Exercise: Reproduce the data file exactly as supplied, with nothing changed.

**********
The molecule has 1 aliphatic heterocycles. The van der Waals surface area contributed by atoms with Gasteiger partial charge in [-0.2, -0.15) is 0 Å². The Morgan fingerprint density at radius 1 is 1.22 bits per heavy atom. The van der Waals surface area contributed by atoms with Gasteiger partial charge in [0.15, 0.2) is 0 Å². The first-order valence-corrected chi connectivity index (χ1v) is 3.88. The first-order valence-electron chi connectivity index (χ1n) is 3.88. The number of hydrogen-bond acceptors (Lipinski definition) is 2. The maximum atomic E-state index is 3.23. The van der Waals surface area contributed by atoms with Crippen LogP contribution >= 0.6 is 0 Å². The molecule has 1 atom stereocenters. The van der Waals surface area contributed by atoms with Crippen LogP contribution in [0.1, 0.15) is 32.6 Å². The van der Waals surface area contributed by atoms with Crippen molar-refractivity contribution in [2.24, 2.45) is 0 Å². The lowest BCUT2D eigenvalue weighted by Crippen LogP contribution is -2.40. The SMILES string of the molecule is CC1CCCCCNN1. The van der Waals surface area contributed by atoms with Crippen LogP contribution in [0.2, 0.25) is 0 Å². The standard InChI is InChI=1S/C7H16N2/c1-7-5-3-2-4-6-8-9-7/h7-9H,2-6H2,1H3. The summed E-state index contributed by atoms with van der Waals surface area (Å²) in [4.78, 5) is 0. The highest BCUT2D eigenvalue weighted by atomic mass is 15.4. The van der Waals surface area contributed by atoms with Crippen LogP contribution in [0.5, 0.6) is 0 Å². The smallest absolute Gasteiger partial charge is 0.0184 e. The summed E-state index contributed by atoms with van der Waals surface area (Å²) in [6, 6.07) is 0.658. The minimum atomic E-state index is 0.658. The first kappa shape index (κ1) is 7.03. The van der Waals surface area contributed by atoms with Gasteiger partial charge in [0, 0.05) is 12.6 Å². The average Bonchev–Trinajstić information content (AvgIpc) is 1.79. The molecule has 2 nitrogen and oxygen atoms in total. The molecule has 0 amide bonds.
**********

The molecule has 1 aliphatic heterocycles. The van der Waals surface area contributed by atoms with Gasteiger partial charge in [-0.2, -0.15) is 0 Å². The Morgan fingerprint density at radius 1 is 1.22 bits per heavy atom. The van der Waals surface area contributed by atoms with Gasteiger partial charge in [0.15, 0.2) is 0 Å². The first-order valence-corrected chi connectivity index (χ1v) is 3.88. The first-order valence-electron chi connectivity index (χ1n) is 3.88. The number of hydrogen-bond acceptors (Lipinski definition) is 2. The maximum atomic E-state index is 3.23. The van der Waals surface area contributed by atoms with Crippen LogP contribution >= 0.6 is 0 Å². The molecule has 1 atom stereocenters. The van der Waals surface area contributed by atoms with Crippen LogP contribution in [0.1, 0.15) is 32.6 Å². The van der Waals surface area contributed by atoms with Crippen molar-refractivity contribution in [2.24, 2.45) is 0 Å². The lowest BCUT2D eigenvalue weighted by Crippen LogP contribution is -2.40. The SMILES string of the molecule is CC1CCCCCNN1. The van der Waals surface area contributed by atoms with Crippen LogP contribution in [0.2, 0.25) is 0 Å². The standard InChI is InChI=1S/C7H16N2/c1-7-5-3-2-4-6-8-9-7/h7-9H,2-6H2,1H3. The summed E-state index contributed by atoms with van der Waals surface area (Å²) in [4.78, 5) is 0. The highest BCUT2D eigenvalue weighted by atomic mass is 15.4. The van der Waals surface area contributed by atoms with Crippen LogP contribution in [0.5, 0.6) is 0 Å². The smallest absolute Gasteiger partial charge is 0.0184 e. The summed E-state index contributed by atoms with van der Waals surface area (Å²) in [6, 6.07) is 0.658. The minimum atomic E-state index is 0.658. The first kappa shape index (κ1) is 7.03. The van der Waals surface area contributed by atoms with Gasteiger partial charge in [0, 0.05) is 12.6 Å². The average Bonchev–Trinajstić information content (AvgIpc) is 1.79. The molecule has 2 nitrogen and oxygen atoms in total. The molecule has 0 amide bonds.